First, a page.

Last but not least, next week I am doing a remake of Ole Hübner’s “This place” for solo flute and layered video. Normally I don’t like pieces that deconstruct or make use of direct citation, but Ole has really rocked Dufay’s Nuper rosarum flores, and I am majorly challenged with gnarly bass flute harmonics, multiphonics and circular breathing. What more could a flutist want?

improvisation pet peeves practice


“Music is Love” – Anthony Braxton

Lately I have been more interested in creating and producing sounds than words. It has been difficult to distill my experiences of the last season in to words, so I have not been blogging. Over this blastedly hot summer “vacation”, I decided to take only Anthony Braxton’s Composition no. 133 with me to practice. Having re-visited Stockhausen’s PARADIES in May, I was eager to work on a piece that has a similar concept, that of given material in strophes where the performer has a certain amount of freedom to shape the material. Braxton’s piece allows for much more freedom than Stockhausen’s, but does not include an electronic track. But then I thought, why should it not include an electronic backing? And the thought snowballed.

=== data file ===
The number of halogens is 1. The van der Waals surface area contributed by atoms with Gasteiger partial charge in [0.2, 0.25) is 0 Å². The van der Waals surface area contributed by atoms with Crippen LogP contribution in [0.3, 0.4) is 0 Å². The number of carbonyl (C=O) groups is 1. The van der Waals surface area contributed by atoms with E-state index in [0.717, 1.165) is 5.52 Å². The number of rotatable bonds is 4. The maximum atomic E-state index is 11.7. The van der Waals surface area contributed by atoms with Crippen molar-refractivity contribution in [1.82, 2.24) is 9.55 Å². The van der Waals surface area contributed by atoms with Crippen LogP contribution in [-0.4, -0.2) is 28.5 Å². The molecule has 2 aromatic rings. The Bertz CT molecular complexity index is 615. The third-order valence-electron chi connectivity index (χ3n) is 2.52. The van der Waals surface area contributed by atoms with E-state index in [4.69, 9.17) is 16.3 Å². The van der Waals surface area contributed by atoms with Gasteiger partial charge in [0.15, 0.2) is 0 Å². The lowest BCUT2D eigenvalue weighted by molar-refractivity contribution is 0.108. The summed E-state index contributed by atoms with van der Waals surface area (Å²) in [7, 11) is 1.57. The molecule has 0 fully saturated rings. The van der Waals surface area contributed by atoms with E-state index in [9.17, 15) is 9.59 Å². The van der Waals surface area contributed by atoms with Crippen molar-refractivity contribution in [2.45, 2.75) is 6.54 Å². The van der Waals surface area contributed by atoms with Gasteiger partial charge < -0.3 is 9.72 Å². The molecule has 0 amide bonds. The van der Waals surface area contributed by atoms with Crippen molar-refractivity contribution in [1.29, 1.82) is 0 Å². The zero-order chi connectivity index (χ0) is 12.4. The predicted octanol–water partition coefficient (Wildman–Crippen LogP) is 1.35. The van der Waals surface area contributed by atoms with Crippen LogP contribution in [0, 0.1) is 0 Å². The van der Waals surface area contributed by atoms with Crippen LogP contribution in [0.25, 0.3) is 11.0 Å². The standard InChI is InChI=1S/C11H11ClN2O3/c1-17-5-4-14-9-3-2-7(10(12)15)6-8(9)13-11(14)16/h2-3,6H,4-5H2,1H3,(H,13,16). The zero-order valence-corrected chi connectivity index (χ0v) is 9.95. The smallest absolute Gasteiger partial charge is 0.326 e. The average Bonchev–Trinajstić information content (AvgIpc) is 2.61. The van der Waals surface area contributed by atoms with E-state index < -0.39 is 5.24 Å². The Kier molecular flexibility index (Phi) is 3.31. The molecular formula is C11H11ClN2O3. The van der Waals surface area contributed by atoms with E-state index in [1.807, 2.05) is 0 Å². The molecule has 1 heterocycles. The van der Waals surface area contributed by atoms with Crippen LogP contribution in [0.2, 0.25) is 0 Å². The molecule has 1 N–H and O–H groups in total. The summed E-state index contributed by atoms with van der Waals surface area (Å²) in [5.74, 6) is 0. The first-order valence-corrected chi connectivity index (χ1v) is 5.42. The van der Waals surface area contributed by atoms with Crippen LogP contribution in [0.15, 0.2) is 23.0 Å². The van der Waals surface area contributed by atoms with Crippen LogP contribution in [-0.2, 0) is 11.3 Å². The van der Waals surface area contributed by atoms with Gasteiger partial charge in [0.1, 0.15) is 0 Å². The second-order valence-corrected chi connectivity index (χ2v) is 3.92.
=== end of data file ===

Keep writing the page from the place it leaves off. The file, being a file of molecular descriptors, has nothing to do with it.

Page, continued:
There are not enough really excellent pieces for flute and fixed media, in my opinion, and even fewer that include improvisation or some sort of freedom for the performer. It seems that a lot of really experiment-oriented composers are writing for live electronics and processing. Which is really cool! But for those of us performers who want an easy set-up of solo work, some speakers and a microphone that we can play in simple venues such as clubs or art galleries where there are no technicians and only a small budget, I for one would welcome some really good new works for fixed media that include some sort of side-stepping from the fixed-composed tradition.